The projects at CAPE range from relatively simple (manufacture or rework of spare parts) to very complex (entire processing systems built specifically for each application); some may move through the shop in a week or two while others can take many months; some require little engineering, inspection or customer approval, while others require a lot of coordination with inside and outside resources. The actual time that the skilled people were working on the various components and parts of the various projects was not a big issue relative to the importance of getting the right things done at the right time.

Many projects must go through a series of “non-production” stages prior to actually being released for production on the floor, and each of these stages take time. Because there was no overall visibility to where each of projects were (in which stage and for how long), management had to rely on weekly update meetings that involved leaders from every department to review the status of every project. The “bottlenecks” were often not production operations but “upstream” processes.

The two problems of relying on the weekly meetings were: 1) they involved all the department leads for a considerable part of the first morning of every week (a big expense to the company, plus at a time when others may be needing their area leaders to help get their week off on the right foot), and 2) things left undone, or needing to be changed or revised, wouldn’t be reviewed by the group again until the start of the next week, resulting in lost productive time.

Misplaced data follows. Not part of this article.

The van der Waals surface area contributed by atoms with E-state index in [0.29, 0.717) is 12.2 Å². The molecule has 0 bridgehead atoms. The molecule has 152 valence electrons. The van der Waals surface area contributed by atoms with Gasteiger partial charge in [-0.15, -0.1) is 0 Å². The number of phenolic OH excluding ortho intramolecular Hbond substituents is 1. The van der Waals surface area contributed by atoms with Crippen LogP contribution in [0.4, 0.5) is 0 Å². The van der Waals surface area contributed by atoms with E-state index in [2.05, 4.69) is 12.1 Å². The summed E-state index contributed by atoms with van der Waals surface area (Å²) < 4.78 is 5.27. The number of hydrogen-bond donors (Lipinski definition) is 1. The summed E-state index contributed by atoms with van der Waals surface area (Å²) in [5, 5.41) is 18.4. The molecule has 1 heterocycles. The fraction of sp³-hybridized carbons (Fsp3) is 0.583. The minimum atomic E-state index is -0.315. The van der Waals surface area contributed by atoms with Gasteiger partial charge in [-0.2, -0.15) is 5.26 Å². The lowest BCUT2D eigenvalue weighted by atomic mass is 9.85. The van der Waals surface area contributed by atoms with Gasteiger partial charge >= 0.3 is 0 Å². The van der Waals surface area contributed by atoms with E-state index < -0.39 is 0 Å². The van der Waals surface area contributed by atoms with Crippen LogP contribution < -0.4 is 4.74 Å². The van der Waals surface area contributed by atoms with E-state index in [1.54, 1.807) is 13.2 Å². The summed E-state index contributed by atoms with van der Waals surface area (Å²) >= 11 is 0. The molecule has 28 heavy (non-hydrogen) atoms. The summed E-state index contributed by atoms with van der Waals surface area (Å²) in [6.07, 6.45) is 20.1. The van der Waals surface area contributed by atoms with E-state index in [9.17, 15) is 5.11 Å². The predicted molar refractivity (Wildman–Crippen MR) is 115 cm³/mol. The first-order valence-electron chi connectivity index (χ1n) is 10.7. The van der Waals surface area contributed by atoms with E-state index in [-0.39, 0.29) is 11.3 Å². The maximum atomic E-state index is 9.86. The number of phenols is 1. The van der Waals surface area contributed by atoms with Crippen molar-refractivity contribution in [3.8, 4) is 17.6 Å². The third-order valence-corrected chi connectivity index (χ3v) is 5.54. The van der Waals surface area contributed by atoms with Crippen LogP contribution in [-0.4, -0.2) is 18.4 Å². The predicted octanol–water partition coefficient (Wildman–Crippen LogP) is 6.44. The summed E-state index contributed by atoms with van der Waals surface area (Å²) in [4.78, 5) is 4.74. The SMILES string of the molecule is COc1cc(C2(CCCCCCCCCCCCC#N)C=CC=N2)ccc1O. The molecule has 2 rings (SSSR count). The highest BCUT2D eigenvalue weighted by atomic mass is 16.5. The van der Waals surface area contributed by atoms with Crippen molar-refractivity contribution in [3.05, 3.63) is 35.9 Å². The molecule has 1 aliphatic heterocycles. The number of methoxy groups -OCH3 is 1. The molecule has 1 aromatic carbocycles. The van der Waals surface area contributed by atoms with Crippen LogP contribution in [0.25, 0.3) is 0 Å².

The lack of visibility of which stage each project was at, how long it was there, and when was it expected to be complete impacted a lot of things, including: the invoicing date (for progress payments and job completions); the scheduling of the skilled labour; the overall production capacity of the shop; the profitability of each job, and the accuracy of estimating and quoting new jobs (which affects the order win rate as quotations can be sent more confidently with more data).

The solution was to create a simple, composite dashboard that displayed what stage each job was in, how long it was there, and when it was targeted to be complete.

Similar to many AB companies of this size and industry, CAPE had developed effective but unintegrated internal processes for each specific department by leveraging commonly available technologies and familiar software. Replacing them all with a new end-to-end solution would take a lot of energy and resources (time and money) to determine the best solution and then to implement it. In the short and near term, making that kind of course commitment would only exasperate the challenges of attracting and onboarding more people to keep up with the demands of a growing business.